According to a report in the Financial Times, AP's iPad plans were unveiled along with the creation of a new business unit called AP Gateway, which will be devoted to helping the wire service's member newspapers keep abreast of new technologies ranging from e-readers to mobile phones.
The AP hopes to help its member papers roll out electronic editions of their publications without each paper having to develop its own digital strategy in Web access and mobile apps, something that many papers lack the resources and expertise to do on their own.
You get what you pay for
The move to create paid subscription access to wire service news follows a business model pioneered by specialized newspapers such as the Financial Times and Wall Street Journal, which both provide premium access to news to their paying subscribers both on the web and via native iPhone apps.
Reuters and the New York Times are also both planning to roll out paid access to their Web properties over the next year.
Speaking at the Colorado Press Associations annual meeting, AP's chief executive Tom Curley said that, "For publishers,  likely is the defining moment. We must seize this opportunity to reinvigorate our business models as well as our journalism."
Curley said the AP was convinced by three years of anthropological research that its publishers must differentiate their content, and not add to "information overload."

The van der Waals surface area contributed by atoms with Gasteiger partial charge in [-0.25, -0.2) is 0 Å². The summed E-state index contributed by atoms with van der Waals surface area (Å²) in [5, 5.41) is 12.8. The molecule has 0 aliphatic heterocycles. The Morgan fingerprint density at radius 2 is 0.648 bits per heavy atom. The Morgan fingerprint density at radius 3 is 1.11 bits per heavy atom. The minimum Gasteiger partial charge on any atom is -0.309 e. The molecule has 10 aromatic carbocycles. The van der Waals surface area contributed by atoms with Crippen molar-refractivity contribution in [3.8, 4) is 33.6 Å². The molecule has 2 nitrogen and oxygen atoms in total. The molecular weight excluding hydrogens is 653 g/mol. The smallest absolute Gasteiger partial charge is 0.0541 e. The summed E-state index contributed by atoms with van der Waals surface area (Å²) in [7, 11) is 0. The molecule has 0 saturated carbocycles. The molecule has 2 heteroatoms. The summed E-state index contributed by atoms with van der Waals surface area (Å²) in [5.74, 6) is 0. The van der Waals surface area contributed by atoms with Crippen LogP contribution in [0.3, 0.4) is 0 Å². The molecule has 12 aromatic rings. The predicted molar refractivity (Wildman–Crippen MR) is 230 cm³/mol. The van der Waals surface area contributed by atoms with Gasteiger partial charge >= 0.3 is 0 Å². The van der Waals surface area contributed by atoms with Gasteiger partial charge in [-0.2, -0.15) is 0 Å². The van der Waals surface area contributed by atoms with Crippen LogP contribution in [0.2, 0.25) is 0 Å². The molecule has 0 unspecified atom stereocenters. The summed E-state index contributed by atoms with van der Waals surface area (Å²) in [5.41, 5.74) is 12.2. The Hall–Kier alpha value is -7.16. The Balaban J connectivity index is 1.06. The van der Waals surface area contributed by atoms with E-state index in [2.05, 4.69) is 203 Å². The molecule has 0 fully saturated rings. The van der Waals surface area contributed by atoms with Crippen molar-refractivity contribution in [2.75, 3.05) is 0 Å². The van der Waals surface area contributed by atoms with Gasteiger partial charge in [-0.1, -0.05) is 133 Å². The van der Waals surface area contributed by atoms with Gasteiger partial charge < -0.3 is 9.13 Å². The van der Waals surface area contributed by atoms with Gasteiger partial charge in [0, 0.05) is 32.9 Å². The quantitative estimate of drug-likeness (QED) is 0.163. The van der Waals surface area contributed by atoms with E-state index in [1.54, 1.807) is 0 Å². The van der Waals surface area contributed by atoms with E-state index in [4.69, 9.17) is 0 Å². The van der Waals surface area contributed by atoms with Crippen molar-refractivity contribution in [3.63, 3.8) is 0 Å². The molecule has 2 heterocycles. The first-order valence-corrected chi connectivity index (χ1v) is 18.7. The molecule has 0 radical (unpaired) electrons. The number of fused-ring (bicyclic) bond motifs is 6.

Can iTunes save print publishing?
Traditional print publishers are in many respects in the same boat as music labels were a half decade ago, as they discover that their traditional paying customers are now accessing their creative work for nothing over the Internet.
Apple offers a new business model for print publishers in its iTunes App Store, following a model that that has worked successfully for music labels as well as television and movie studios.
However, just as with the labels and studios, Apple's print partners are expressing an initial wariness about its control over the marketing and promotion of content within iTunes, as well as its control over valuable customer information, such as what content people are buying at what prices.
With the only mobile software store providing tight integration across tablet, smartphone and music player products, Apple's App Store will be hard for rival hardware and software platform vendors to challenge, and extremely expensive for content producers to attempt to replicate, a fact that music labels wasted a lot of efforts discovering in the first half of the last decade.